Military brass, political leaders and a cabinet installer paid tribute to the sacrifice of America's military Monday at Omaha's Memorial Park.
Vince Riha of Bellevue, the cabinet installer, serenaded a crowd of about 2,000 with a medley of patriotic songs. People stood saluting the U.S. flag or held their hands over their hearts as Riha sang. Many joined in song.
Riha, 46, recited the Pledge of Allegiance and sang “America the Beautiful” and “God Bless America.” He quoted Presidents George W. Bush, Franklin D. Roosevelt and John F. Kennedy and broadcaster Walter Cronkite in expressions of appreciation for military members and the families of those who have served and died.
“It's about making sure they know we appreciate what they've done,” he said.
Gov. Dave Heineman said Nebraskans are proud of veterans and honor them daily.
“We will never forget the sacrifices of our military and their families,” he said.
Maj. Gen. William Grimsley, the U.S. Strategic Command chief of staff, was the day's main speaker. He stressed that people not forget the sacrifices, but also keep in mind that Memorial Day is a time for healing and renewal for friends and families of fallen soldiers. The springtime placement of the day is important to remember, he said.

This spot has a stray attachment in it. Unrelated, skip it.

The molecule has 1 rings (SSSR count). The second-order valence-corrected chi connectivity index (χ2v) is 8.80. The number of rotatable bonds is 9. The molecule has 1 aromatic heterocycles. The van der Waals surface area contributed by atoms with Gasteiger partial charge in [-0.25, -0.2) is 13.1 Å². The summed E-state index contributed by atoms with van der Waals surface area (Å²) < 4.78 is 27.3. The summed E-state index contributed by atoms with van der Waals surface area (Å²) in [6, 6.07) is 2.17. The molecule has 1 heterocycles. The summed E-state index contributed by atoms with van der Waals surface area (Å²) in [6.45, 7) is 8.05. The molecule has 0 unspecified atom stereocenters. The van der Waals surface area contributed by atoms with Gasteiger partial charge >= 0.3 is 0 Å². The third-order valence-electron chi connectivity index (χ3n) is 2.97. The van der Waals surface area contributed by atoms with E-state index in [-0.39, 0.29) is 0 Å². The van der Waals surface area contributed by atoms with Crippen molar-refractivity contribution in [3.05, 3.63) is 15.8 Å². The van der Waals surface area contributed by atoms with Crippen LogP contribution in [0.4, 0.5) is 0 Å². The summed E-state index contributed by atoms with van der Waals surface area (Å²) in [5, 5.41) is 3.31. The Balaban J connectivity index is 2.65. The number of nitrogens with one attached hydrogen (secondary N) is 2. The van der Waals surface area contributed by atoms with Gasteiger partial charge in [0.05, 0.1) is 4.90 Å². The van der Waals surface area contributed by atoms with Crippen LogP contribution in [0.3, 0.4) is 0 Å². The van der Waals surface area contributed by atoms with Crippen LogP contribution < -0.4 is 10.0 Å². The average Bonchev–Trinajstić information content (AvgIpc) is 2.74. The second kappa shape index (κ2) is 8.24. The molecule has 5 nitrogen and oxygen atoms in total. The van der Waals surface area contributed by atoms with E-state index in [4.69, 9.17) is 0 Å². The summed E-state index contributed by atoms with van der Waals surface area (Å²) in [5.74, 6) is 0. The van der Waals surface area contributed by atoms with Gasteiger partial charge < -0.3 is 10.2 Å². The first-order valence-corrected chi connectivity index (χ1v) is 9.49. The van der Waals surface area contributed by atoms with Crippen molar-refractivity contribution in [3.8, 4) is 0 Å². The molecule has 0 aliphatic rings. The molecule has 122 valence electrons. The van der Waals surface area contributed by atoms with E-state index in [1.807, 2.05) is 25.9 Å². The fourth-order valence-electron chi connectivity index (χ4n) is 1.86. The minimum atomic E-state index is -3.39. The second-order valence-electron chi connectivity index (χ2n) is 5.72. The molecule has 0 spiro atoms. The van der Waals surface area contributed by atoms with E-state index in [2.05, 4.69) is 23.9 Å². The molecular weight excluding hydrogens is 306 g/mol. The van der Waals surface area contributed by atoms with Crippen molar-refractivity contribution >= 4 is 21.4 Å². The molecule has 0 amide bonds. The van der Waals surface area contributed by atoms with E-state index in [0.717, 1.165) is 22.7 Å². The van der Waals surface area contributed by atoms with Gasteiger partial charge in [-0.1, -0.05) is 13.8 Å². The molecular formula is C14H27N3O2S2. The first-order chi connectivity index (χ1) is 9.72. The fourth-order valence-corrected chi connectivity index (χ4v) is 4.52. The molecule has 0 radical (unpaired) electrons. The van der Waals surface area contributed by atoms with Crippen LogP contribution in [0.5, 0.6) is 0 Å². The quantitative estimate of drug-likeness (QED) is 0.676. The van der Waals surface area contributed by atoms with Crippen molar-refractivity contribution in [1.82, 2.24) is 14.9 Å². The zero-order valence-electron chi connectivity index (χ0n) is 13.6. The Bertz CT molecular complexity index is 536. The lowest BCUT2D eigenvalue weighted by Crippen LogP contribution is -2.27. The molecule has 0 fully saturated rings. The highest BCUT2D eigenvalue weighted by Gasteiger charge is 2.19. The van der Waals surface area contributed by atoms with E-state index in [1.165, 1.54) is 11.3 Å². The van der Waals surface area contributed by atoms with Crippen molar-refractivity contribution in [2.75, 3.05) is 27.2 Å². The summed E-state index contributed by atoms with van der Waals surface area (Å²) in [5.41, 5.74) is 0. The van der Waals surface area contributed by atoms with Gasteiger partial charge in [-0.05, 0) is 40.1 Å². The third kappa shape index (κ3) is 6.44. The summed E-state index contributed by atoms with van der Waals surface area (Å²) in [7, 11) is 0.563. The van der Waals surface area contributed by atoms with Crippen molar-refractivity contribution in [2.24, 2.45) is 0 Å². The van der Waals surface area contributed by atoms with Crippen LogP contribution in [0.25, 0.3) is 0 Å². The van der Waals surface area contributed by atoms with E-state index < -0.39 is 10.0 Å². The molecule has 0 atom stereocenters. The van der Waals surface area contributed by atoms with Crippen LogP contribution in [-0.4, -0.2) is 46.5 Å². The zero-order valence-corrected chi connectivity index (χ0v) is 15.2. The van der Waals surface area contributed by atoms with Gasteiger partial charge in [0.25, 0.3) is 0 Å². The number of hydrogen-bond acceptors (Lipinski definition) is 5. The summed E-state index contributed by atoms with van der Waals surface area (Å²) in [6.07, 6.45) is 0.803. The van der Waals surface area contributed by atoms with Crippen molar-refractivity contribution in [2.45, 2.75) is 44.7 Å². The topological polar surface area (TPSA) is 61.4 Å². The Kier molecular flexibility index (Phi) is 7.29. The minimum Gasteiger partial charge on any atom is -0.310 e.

“This is a time of renewal after a long winter,” Grimsley said.
Mayor Jim Suttle and Rep. Lee Terry, R-Neb., also spoke. A Omaha Police Department helicopter flew over the memorial — built after World War II — a role normally performed by a military helicopter prior to the federal sequestration budget cuts.
Veteran Paul Gilligan, 64, of Omaha said Memorial Day is a moving holiday for veterans. He was stationed in Germany during the Vietnam War.
“(Memorial Day) makes me a little bit sad because of the sacrifices made,” he said. “But at the same time, I'm very proud of everything accomplished.”
Downtown at Heartland of America Park, about 75 people gathered around the Airborne Memorial. Members of the Midwest Chapter of the 101st Airborne Division Association recalled why Memorial Day was important as a time to remember soldiers who have died. The event included prayer and a moment of silence.
“People might think Memorial Day is for hamburgers, hotdogs and swimming,” said Terry Zahn, chapter president. “And those things are all right to do. But they should spend an hour or so honoring our soldiers on this day.”
Memorial Day is about honoring all soldiers, living and dead, regardless of how much combat action they saw, said airborne veteran Bob Garrison.
“Whether they saw fierce combat or never saw a bullet while they served, they deserve to be honored,” he said. “Because all of us raised our right hands and took an oath that we were willing and ready to make a sacrifice.”
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